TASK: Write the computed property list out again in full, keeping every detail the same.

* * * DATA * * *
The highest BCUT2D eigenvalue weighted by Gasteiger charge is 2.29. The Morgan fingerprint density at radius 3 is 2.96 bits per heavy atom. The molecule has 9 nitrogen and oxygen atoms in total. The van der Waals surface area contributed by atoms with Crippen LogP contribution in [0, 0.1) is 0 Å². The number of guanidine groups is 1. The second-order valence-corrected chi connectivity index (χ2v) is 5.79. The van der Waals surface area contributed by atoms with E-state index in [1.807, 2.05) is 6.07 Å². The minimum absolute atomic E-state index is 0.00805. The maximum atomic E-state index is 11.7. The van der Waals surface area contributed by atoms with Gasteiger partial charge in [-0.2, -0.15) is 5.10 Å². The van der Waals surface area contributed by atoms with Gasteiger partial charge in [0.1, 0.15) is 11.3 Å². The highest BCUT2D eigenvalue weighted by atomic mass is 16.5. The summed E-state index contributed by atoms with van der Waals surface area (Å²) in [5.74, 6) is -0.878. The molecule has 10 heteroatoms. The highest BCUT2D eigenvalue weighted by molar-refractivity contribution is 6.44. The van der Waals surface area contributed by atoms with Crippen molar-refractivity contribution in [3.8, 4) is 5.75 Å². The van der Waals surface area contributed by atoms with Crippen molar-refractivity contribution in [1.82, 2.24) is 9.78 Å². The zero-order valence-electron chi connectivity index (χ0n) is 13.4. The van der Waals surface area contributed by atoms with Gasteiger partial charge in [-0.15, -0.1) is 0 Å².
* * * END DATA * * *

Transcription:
The highest BCUT2D eigenvalue weighted by Gasteiger charge is 2.29. The Morgan fingerprint density at radius 3 is 2.96 bits per heavy atom. The molecule has 9 nitrogen and oxygen atoms in total. The van der Waals surface area contributed by atoms with Crippen LogP contribution in [0, 0.1) is 0 Å². The number of guanidine groups is 1. The second-order valence-corrected chi connectivity index (χ2v) is 5.79. The van der Waals surface area contributed by atoms with E-state index in [1.807, 2.05) is 6.07 Å². The minimum absolute atomic E-state index is 0.00805. The maximum atomic E-state index is 11.7. The van der Waals surface area contributed by atoms with Gasteiger partial charge in [-0.2, -0.15) is 5.10 Å². The van der Waals surface area contributed by atoms with Gasteiger partial charge in [0.1, 0.15) is 11.3 Å². The highest BCUT2D eigenvalue weighted by atomic mass is 16.5. The summed E-state index contributed by atoms with van der Waals surface area (Å²) in [5.74, 6) is -0.878. The molecule has 10 heteroatoms. The highest BCUT2D eigenvalue weighted by molar-refractivity contribution is 6.44. The van der Waals surface area contributed by atoms with Crippen molar-refractivity contribution in [3.8, 4) is 5.75 Å². The van der Waals surface area contributed by atoms with Crippen molar-refractivity contribution in [1.82, 2.24) is 9.78 Å². The zero-order valence-electron chi connectivity index (χ0n) is 13.4. The van der Waals surface area contributed by atoms with Gasteiger partial charge in [-0.15, -0.1) is 0 Å².